July Cargo Volumes Decline at Most Ports

Port of Los Angeles Off 25.8% Year-Over-Year
Houston Ship Channel
Houston Ship Channel will be 700 feet wide and about 46.5 feet deep after an expansion project is completed next year. (Port Houston)

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Cargo freight volumes in July remain depressed and well below 2022’s record levels, especially at West Coast ports.

The Port of Los Angeles, which is vying with the Port Authority of New York and New Jersey to be the nation’s busiest facility, saw a 25.8% year-over-year decline, processing 684,290 20-foot-equivalent containers. Last July, the port processed 935,423 TEUs.

“Global trade has eased as warehouse inventories of retailers and manufacturers remain elevated,” Port of Los Angeles Executive Director Gene Seroka said. “American consumers are continuing to spend and are likely to find more discounted items this year as we move into fall fashion and year-end holiday season.”

This year the twin complexes at Los Angeles and Long Beach, Calif., have seen volumes drop dramatically also because of the slow pace of contract talks between the International Longshore and Warehouse Union and Pacific Maritime Association. Those negotiations resulted in a tentative agreement that is now undergoing a ratification vote.

The adjacent Port of Long Beach reported a 26.4% decline in volume, processing 578,249 containers in July compared with 785,843 a year ago.

Port of Los Angeles Executive Director Gene Seroka (left) and Port of Long Beach Executive Director Mario Cordero

Port of Los Angeles Executive Director Gene Seroka (left) and Port of Long Beach CEO Mario Cordero

“I am confident we will see our numbers improve as we work with industry partners to rebuild our market share,” Port of Long Beach CEO Mario Cordero said. “Looking ahead in the near term , however, we anticipate a modest ‘peak season’ for shipping as consumers spend a little less this year on back-to-school supplies and gifts through the holiday season.”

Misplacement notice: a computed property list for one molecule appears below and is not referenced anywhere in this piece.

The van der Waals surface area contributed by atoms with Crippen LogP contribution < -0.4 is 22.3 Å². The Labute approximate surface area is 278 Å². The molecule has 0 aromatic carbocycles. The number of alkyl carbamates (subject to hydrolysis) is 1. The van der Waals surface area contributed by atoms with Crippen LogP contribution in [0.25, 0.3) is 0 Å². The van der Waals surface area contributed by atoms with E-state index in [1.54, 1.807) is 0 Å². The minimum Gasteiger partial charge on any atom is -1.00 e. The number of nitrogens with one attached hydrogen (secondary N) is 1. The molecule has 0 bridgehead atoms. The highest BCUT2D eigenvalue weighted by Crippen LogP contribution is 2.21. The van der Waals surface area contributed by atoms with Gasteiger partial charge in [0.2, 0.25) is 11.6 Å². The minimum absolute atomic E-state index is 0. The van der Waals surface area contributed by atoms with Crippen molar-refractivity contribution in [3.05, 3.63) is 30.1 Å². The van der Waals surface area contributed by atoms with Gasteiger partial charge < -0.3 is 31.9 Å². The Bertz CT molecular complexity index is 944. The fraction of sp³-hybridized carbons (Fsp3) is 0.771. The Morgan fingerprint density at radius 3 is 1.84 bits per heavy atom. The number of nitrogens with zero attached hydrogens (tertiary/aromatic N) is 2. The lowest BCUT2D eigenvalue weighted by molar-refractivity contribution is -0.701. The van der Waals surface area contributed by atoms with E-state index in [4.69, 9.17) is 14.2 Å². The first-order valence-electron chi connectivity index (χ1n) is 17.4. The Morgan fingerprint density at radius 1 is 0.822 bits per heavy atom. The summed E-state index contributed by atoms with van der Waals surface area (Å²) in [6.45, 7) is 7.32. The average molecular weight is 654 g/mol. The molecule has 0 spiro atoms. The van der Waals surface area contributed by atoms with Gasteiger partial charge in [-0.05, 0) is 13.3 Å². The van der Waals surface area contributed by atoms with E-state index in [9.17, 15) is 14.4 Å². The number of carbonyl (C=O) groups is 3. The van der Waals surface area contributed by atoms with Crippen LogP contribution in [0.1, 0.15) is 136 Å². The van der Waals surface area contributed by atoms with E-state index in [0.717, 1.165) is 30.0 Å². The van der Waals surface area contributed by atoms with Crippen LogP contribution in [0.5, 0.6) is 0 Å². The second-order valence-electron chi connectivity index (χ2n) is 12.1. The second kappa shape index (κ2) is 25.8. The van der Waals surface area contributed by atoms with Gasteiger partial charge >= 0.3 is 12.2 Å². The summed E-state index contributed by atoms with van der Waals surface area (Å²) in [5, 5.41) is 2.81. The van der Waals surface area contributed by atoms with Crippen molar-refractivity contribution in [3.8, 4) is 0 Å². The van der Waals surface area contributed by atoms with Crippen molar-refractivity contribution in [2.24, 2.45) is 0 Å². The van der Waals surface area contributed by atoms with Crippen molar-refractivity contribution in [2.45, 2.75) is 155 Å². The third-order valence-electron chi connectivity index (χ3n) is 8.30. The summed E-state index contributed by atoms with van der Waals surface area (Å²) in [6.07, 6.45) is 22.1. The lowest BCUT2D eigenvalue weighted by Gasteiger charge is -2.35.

The Port of Oakland’s container volume in July climbed to its highest level since October 2022.

In July, the port handled 136,181 TEUs, a 16.8% gain compared with 116,629 a year earlier.

Oakland port officials said vessel calls are increasing and the amount of time a ship spends at a berth has decreased, suggesting that cargo is flowing.

“We are encouraged to see container volumes gradually rebounding,” Port of Oakland Maritime Director Bryan Brandes said. “The port is making great investments at the Oakland Seaport to foster growth, which ultimately benefits the local economy and helps power local jobs.”

Bryan Brandes


Meanwhile, it appears the plan to bring Major League Baseball to the Port of Oakland with a new stadium is all but dead, and the Oakland Athletics eventually will relocate. The team has hired a general contractor to build a ballpark on the Las Vegas Strip, and Oakland’s lead negotiator for the Howard Terminal project has resigned.

The Northwest Seaport Alliance, which operates ports in Seattle and Tacoma, Wash., reported a 9.9% decline in volume, moving 234,875 containers in July compared with 260,572 in 2022.

Along the Gulf of Mexico, Port Houston notched a 4.9% year-over-year increase in volume in July, moving 344,163 TEUs compared with 328,498.

The port recently took delivery of three new ship-to-shore cranes to be used to load and unload vessels capable of carrying 15,000 TEUs, which the port expects to see more of as Houston Ship Channel is expanded by 170 feet to a width of 700 feet by next year and deepened to 46.5 feet. That would allow two-way traffic, and the largest ocean vessels can call on the port with greater efficiency.

The Port of Savannah, Ga., had its strongest month of year in July, processing 447,587 TEUs. However that’s still down 15.7% compared with the same month a year ago, when it experienced its busiest month on record (530,800 containers). The Savannah facility is in the midst of an extensive expansion to where port officials say it will be capable of handling 10 million containers a year by 2026, putting it on the same level as Los Angeles, Long Beach and the Port Authority of New York-New Jersey.

Ed McCarthy


“The expanded berth and four of the largest ship-to-shore cranes in North America came on line last month, providing faster vessel service and an increase of 1.5 million TEUs in annual berth capacity,” Georgia Ports Authority Chief Operating Officer Ed McCarthy said. “The Port of Savannah can now serve five big ships simultaneously, and has eliminated its vessel backlog.”

The South Carolina Port Authority said Charleston and other facilities processed 3.7% fewer containers in July —208,134 TEUs compared with 216,097 a year ago.

“Although overall volumes continue to reflect the tempered U.S. economy, the Southeast is booming, and the U.S. East Coast port market continues to attract new cargo,” SC Ports CEO Barbara Melvin said.

The Port of Virginia reported a nearly 6% decline to 298,202 from 317,691 a year ago.

The Port Authority of New York-New Jersey typically runs one month behind other ports when it comes to reporting its container volumes. In June, the port reported a 27.4% decline, processing 624,440 TEUs compared with 859,953 a year ago.

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